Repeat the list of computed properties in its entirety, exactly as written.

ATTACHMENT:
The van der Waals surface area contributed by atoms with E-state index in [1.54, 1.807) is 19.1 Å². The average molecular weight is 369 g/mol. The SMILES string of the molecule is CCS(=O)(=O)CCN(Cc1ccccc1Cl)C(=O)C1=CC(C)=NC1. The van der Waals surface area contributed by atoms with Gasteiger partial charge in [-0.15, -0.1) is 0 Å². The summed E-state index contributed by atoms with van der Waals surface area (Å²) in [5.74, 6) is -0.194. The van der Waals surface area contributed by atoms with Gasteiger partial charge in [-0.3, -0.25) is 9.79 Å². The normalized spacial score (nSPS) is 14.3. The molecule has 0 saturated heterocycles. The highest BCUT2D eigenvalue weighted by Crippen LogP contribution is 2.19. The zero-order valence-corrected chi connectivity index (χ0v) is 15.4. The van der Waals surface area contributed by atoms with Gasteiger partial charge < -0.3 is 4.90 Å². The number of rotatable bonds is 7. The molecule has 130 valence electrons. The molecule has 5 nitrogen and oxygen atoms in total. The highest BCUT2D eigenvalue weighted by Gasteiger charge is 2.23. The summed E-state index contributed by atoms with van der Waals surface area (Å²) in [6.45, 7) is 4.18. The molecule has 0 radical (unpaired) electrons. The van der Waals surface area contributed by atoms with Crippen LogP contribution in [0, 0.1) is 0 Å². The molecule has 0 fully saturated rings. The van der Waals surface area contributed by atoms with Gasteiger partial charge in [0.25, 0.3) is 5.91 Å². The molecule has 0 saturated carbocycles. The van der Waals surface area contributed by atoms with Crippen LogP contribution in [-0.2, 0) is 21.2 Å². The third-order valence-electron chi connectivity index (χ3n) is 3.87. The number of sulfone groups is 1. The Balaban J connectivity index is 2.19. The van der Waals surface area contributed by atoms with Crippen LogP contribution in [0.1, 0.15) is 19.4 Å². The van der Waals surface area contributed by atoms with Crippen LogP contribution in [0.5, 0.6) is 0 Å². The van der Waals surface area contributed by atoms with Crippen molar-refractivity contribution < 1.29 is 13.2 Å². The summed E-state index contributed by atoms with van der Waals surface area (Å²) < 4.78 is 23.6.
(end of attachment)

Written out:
The van der Waals surface area contributed by atoms with E-state index in [1.54, 1.807) is 19.1 Å². The average molecular weight is 369 g/mol. The SMILES string of the molecule is CCS(=O)(=O)CCN(Cc1ccccc1Cl)C(=O)C1=CC(C)=NC1. The van der Waals surface area contributed by atoms with Gasteiger partial charge in [-0.15, -0.1) is 0 Å². The summed E-state index contributed by atoms with van der Waals surface area (Å²) in [5.74, 6) is -0.194. The van der Waals surface area contributed by atoms with Gasteiger partial charge in [-0.3, -0.25) is 9.79 Å². The normalized spacial score (nSPS) is 14.3. The molecule has 0 saturated heterocycles. The highest BCUT2D eigenvalue weighted by Crippen LogP contribution is 2.19. The zero-order valence-corrected chi connectivity index (χ0v) is 15.4. The van der Waals surface area contributed by atoms with Gasteiger partial charge < -0.3 is 4.90 Å². The number of rotatable bonds is 7. The molecule has 130 valence electrons. The molecule has 5 nitrogen and oxygen atoms in total. The highest BCUT2D eigenvalue weighted by Gasteiger charge is 2.23. The summed E-state index contributed by atoms with van der Waals surface area (Å²) in [6.45, 7) is 4.18. The molecule has 0 radical (unpaired) electrons. The van der Waals surface area contributed by atoms with Crippen LogP contribution in [0, 0.1) is 0 Å². The molecule has 0 fully saturated rings. The van der Waals surface area contributed by atoms with Gasteiger partial charge in [0.25, 0.3) is 5.91 Å². The molecule has 0 saturated carbocycles. The van der Waals surface area contributed by atoms with Crippen LogP contribution in [-0.2, 0) is 21.2 Å². The third-order valence-electron chi connectivity index (χ3n) is 3.87. The number of sulfone groups is 1. The Balaban J connectivity index is 2.19. The van der Waals surface area contributed by atoms with Crippen LogP contribution in [0.1, 0.15) is 19.4 Å². The van der Waals surface area contributed by atoms with Crippen LogP contribution in [0.5, 0.6) is 0 Å². The van der Waals surface area contributed by atoms with Crippen molar-refractivity contribution < 1.29 is 13.2 Å². The summed E-state index contributed by atoms with van der Waals surface area (Å²) < 4.78 is 23.6.